The good news is that most cataracts develop slowly and won’t impact your eyesight early on. In fact, Dr. Parker says he’s seen patients at age 75 who don’t have an issue. But if your vision becomes impaired, your doctor will likely talk to you about cataract surgery—a safe, effective procedure where the lens of your eye is removed and replaced with an artificial one.
This is actually a group of eye conditions that damage the nerve connecting the eye to the brain—a.k.a. the optic nerve, which is essential for good vision. And while glaucoma isn’t tied to aging, your risk does increase after age 40, says Dr. Parker.
The damage to your optic nerve is caused by a buildup of fluid inside your eye. (This happens for a few different reasons which you can read about here.) While this fluid normally drains out of your eye, an overproduction means that the drainage system can’t keep up. This results in an increase in eye pressure. “This buildup of pressure causes the optic nerve to slowly die over time,” says Dr. Parker. The result: A painless, and often symptomless, loss of vision.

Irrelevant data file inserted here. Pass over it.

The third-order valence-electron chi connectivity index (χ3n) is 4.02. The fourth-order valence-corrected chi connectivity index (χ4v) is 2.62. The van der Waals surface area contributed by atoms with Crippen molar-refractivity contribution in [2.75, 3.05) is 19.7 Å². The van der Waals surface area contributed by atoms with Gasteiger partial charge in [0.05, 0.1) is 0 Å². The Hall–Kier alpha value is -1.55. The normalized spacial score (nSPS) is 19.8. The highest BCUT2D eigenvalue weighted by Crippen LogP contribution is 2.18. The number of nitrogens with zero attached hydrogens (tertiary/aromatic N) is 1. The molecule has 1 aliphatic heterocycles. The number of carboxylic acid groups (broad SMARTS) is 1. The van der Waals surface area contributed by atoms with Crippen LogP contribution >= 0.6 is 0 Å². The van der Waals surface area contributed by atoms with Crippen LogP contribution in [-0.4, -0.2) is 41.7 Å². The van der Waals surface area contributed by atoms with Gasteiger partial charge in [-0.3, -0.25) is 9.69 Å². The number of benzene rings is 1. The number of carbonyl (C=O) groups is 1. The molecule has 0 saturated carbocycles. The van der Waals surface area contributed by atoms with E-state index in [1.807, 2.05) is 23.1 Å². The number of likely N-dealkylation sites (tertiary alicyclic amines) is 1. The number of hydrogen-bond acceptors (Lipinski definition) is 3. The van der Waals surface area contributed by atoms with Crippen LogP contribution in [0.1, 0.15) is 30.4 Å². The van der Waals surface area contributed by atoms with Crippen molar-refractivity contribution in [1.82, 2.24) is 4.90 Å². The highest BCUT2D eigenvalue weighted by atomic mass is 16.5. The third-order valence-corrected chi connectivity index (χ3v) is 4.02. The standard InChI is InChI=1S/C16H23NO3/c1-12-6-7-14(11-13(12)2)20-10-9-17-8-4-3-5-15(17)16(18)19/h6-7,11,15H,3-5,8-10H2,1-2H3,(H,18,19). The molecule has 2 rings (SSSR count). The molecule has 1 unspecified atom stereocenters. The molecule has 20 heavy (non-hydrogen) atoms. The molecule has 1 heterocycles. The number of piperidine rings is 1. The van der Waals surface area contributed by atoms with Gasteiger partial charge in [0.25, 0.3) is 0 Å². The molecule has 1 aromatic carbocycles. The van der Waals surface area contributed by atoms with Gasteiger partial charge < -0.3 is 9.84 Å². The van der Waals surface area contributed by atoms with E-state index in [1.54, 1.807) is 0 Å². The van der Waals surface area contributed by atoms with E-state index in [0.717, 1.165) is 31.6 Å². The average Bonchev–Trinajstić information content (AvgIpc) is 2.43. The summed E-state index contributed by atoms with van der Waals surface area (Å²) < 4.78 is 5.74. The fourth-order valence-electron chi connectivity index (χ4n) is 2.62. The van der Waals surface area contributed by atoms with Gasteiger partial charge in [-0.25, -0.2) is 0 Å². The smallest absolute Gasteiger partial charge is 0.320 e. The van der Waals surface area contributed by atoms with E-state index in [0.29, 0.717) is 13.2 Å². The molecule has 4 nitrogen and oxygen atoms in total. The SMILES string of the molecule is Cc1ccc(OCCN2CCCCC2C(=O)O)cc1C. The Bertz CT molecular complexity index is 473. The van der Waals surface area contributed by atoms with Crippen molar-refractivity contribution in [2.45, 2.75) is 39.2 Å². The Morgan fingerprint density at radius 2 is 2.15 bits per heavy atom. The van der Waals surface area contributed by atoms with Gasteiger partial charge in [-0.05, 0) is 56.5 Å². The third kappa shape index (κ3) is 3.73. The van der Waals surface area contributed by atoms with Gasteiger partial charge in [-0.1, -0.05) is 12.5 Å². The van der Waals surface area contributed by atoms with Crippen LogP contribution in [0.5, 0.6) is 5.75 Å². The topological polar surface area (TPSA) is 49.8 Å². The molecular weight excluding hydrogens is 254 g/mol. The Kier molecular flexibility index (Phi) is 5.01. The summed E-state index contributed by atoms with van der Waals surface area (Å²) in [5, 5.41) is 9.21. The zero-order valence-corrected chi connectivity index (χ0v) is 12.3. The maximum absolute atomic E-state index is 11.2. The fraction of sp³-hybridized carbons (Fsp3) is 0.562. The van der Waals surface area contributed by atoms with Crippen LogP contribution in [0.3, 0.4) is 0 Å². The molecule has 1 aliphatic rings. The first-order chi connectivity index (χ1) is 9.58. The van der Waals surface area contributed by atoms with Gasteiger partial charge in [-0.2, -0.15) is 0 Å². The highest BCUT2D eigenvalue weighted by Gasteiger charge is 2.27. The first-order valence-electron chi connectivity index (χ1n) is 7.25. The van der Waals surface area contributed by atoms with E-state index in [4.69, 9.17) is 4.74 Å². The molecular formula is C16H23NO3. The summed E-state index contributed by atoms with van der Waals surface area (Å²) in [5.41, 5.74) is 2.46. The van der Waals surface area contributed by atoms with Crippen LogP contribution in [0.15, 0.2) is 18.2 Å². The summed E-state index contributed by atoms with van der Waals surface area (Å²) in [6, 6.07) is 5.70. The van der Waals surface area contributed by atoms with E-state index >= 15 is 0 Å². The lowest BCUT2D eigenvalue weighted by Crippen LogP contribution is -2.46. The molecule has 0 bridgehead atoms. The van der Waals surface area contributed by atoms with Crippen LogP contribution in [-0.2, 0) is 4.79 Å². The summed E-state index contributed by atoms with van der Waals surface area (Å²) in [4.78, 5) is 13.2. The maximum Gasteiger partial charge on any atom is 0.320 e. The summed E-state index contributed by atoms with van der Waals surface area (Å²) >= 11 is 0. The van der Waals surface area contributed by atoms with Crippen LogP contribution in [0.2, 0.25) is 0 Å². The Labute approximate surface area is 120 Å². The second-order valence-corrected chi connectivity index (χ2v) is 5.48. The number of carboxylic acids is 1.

The good news is that glaucoma is treatable, says Dr. Parker. “We can prescribe medicated eye drops that lower your eye pressure and can also use oral medications, laser treatment, surgery, or a combination of these treatments,” he says. However, it’s important to realize that when damage caused by glaucoma has happened, it can’t be reversed. Which makes regular eye exams crucial.